Historian David Halberstam, one of the most popular and influential historians of modern America, reflected on his generation as his Harvard class of 1955 celebrated its fiftieth reunion. In “A Modest Generation,” published in the May-June 2005 issue of The Harvard Magazine, Halberstam characterized his generation and the vast changes that have reshaped America over the last half-century.
Consider these selected insights: We are children therefore of the Depression, World War II, the Cold War, and the atomic age. That, it strikes me, ought to make us a serious, somber, and reasonably skeptical generation and I suspect we are. We were somewhat more modest about our career possibilities than those who came after us, and with good reason; no one we knew when we were young had ever been that successful on a large scale in Wall Street. No one, when we were young, talked about disposable income, and even those members of our class who went off to Wall Street did not think in terms of making millions and millions of dollars–if they thought they might be millionaires, and I suspect few of them did, it was over the course of a long career, not in just one year or two.
We are part of an era where Americans tended to live in one place and have one job with one firm for most of their lives. I think that’s important because in some ways our values evolved from that, and are involuntarily more traditional. We have, for a variety of reasons, what I would call slower values, less given to fad and to change. We are stodgier, more cautious; in our dress codes I suspect we still prefer the tweed jackets, blazers, and grey flannel pants that we wore when we were young; we are more likely than generations that have succeeded us to be–in dress, and in thought process, and in cultural attitude–what we were when we were younger. That does not make us better or nobler than those who followed us, but perhaps we are more careful and more wary of change, possibly more aware of the consequences of events. We did, after all, grow up with the dire consequences of other people’s miscalculations.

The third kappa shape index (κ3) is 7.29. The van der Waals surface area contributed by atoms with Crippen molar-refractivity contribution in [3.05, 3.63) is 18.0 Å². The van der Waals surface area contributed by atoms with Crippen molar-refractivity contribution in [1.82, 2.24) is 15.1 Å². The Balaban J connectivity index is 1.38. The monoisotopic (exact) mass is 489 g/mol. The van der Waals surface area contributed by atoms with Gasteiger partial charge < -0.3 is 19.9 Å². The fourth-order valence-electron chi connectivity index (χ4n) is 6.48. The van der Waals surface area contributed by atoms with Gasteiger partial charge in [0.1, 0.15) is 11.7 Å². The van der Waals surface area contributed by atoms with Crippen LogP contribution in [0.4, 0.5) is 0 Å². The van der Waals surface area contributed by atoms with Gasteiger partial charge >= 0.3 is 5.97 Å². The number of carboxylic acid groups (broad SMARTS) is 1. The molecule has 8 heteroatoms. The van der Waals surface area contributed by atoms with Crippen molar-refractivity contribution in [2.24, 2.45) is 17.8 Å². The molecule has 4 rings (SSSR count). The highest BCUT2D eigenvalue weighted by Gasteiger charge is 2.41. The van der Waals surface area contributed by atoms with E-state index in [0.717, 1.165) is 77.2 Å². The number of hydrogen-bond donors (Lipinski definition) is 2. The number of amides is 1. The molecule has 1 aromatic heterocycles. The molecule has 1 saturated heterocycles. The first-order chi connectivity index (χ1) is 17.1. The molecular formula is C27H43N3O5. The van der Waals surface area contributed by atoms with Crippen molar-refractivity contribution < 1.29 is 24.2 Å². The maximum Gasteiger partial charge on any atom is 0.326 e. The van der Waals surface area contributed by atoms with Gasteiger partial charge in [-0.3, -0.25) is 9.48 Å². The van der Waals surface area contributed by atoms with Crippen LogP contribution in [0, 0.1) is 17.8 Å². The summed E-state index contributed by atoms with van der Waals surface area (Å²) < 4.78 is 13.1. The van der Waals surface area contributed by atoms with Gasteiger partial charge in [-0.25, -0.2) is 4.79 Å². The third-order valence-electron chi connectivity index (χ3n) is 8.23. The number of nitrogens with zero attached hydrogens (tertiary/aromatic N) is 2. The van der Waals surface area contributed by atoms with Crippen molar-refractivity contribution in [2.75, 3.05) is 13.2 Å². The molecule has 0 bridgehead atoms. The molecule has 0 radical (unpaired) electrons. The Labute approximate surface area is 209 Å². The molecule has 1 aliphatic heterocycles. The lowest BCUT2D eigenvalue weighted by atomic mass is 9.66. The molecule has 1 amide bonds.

The change in our country in those 50 years, so much of it driven by technology, is startling. We have gone from a semi-Calvinist society, or at least a society that still paid homage to Calvinist values, to a modern, new-entertainment-age culture where we all have television sets which are close to being de facto movie screens in our homes, often with hundreds of channels. It is a society where, because we are supposed to be entertained at all times, the great new sin is not to sin, but to be boring. As such we have reversed our values–something quite obvious now to anyone watching sports on television. The more provocative your behavior, the more you violate the existing norms of the sports society, the more everything is about you, the more handsomely you are likely to be rewarded. If we are a society with a higher level of energy than that of our youth we are also, for a variety of reasons, one with a much lower level of basic civility.
R. Albert Mohler Jr.
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